Though liberals denied the importance of presidential character and honesty throughout Clinton's tenure, they swear by it today. Indeed, their major case against President Bush is that he lied to get us into war against Iraq.
Using the Left's criterion -- that presidential lying concerning such weighty matters as foreign policy and war is the most important issue in the campaign -- how do the candidates fare?
Democrats say that President Bush's main disqualifying sin is that he misled Americans into believing that Iraq had weapons of mass destruction and coordinated with Al Qaeda on 9-11 so that they would support him in his imperialistic, neoconservative war. Our troops died unnecessarily, says Kerry, as a direct result of Bush's lies.
Sure, Kerry has other complaints, such as that President Bush approached the war unilaterally. But that charge is not only erroneous on its face (the coalition is 32 members strong, and Bush tried to persuade France, Germany and Russia to join us). It is clearly specious when considered in conjunction with Kerry's principal complaint that Bush lied about WMD, because if he did it makes the composition of the coalition moot according to Kerry's other stated positions on the matter.
Specifically, Kerry said that this was the "wrong war, wrong place, wrong time." He would never send troops to die in a war unless "we had to, not because we chose to," which meant that the threat to America had to be "real and imminent."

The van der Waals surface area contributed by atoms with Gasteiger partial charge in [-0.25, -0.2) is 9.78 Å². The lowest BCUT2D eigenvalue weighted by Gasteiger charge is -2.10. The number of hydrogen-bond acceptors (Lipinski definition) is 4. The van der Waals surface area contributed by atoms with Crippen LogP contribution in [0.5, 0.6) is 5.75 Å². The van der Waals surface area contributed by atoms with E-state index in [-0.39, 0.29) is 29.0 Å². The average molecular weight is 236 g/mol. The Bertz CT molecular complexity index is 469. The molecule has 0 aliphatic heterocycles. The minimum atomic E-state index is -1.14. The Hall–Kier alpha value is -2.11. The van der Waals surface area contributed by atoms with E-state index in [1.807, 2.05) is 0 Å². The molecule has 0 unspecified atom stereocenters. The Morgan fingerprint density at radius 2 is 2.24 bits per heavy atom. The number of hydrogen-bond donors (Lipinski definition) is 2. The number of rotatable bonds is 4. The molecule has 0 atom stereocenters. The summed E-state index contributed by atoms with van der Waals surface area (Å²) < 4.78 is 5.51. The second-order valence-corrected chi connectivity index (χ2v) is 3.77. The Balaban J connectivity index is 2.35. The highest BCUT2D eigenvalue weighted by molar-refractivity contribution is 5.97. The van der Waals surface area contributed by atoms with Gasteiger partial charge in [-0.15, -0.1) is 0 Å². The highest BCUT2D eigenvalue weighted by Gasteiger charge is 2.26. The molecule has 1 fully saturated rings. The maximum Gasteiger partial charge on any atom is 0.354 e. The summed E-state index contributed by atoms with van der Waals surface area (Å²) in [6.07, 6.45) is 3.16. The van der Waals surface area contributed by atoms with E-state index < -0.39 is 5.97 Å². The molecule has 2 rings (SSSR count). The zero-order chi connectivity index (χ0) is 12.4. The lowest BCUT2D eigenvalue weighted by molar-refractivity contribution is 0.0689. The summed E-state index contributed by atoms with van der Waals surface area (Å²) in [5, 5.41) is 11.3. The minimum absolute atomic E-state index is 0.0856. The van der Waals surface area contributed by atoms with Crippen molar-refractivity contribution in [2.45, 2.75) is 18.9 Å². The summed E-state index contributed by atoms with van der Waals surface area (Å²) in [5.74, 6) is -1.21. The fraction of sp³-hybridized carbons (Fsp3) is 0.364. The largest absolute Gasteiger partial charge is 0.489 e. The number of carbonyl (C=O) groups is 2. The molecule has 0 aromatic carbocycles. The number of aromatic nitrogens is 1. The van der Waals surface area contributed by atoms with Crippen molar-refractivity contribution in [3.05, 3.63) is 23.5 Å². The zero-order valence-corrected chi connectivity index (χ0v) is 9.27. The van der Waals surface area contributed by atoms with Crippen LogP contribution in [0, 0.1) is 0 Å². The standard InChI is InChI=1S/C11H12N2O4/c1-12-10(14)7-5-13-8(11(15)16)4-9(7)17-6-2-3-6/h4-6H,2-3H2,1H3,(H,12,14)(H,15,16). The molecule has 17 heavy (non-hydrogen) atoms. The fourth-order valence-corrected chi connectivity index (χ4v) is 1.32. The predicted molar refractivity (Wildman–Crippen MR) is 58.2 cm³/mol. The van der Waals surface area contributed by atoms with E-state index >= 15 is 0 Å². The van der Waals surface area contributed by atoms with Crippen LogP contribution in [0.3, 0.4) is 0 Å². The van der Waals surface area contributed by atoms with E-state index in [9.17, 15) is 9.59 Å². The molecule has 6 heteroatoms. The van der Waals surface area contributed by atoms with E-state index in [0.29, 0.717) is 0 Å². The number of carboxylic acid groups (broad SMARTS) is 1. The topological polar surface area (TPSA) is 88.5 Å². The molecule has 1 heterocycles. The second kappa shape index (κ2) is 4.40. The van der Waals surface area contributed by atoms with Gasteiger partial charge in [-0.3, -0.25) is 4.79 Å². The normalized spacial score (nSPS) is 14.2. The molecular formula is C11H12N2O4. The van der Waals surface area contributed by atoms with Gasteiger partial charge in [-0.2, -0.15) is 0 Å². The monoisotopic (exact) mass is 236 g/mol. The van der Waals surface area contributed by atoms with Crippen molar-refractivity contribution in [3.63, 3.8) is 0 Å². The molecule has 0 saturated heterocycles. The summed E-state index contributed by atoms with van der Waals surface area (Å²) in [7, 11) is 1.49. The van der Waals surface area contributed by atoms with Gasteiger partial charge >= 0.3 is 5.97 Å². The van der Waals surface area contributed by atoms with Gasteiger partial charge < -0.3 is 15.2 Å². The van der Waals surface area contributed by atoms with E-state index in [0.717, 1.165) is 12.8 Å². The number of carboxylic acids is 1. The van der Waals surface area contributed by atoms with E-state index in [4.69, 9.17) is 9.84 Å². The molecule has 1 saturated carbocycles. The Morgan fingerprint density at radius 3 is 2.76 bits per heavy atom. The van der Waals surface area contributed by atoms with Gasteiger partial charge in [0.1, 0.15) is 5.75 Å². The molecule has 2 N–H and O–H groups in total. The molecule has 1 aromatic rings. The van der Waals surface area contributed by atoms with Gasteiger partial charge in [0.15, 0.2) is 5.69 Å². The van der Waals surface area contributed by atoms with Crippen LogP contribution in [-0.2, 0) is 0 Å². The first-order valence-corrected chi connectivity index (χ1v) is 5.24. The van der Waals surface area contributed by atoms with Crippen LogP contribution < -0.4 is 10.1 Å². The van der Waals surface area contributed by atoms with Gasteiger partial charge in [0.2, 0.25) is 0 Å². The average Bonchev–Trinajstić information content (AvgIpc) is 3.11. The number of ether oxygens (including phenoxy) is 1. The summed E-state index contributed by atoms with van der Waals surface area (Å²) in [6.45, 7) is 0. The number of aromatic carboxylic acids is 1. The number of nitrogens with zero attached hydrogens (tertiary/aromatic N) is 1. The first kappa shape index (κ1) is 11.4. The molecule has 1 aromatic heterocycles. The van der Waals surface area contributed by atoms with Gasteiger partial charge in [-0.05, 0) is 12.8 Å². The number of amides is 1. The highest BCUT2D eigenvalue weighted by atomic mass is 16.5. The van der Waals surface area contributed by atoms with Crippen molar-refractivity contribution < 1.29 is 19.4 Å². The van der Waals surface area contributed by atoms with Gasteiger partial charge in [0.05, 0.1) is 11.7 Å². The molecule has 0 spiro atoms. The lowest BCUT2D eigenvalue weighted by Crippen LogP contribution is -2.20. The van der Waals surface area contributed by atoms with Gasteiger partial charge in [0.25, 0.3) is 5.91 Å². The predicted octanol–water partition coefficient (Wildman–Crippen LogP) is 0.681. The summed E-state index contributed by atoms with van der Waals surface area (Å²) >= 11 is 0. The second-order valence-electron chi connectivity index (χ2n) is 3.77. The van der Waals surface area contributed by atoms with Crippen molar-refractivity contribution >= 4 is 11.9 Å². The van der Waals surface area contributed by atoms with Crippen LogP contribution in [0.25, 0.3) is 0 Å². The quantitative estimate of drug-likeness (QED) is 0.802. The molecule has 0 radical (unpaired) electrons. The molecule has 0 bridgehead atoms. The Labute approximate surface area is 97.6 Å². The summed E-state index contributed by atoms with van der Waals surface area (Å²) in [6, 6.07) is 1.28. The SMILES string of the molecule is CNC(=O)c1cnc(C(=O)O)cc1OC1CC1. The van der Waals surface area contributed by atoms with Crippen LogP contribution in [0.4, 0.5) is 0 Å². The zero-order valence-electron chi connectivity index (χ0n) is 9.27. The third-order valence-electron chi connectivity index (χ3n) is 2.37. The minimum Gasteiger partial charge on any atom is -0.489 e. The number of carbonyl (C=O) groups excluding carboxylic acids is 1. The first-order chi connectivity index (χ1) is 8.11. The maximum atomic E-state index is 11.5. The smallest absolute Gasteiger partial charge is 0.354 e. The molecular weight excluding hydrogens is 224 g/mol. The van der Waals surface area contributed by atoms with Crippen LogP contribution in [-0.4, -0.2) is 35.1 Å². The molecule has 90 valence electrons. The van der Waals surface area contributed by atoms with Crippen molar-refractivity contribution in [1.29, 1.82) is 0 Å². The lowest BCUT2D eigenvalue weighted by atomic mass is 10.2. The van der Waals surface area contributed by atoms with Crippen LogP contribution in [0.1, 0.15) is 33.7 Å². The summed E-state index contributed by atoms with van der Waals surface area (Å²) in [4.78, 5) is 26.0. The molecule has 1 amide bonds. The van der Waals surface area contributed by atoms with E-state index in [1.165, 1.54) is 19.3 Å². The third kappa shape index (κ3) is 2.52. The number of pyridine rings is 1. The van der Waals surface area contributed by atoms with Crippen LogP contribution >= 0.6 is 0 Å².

Well, if President Bush was lying about WMD and Saddam's coordination with Osama, then under the Kerry "real and imminent" test, there could be no justification for sending troops to war even with the joinder of every other nation in the world. So his talk about the sparseness of the coalition, unilateralism, or alienating allies, is all irrelevant chatter, as is his boast that he could do better in building a coalition.
Forget that France and Germany said they couldn't have been persuaded to join the coalition in any event. Forget that we have since learned they were on the take in the "Oil for Food" scandal. Common sense tells us that John Kerry couldn't have convinced them to join a war that he thinks is a mistake and in which our troops unnecessarily died.
Now let's examine Kerry's statement that "even knowing what we do now (about Iraq's supposed lack of WMD), I still would have voted to authorize the Iraq war resolution," in light of his "real and imminent" threat test.
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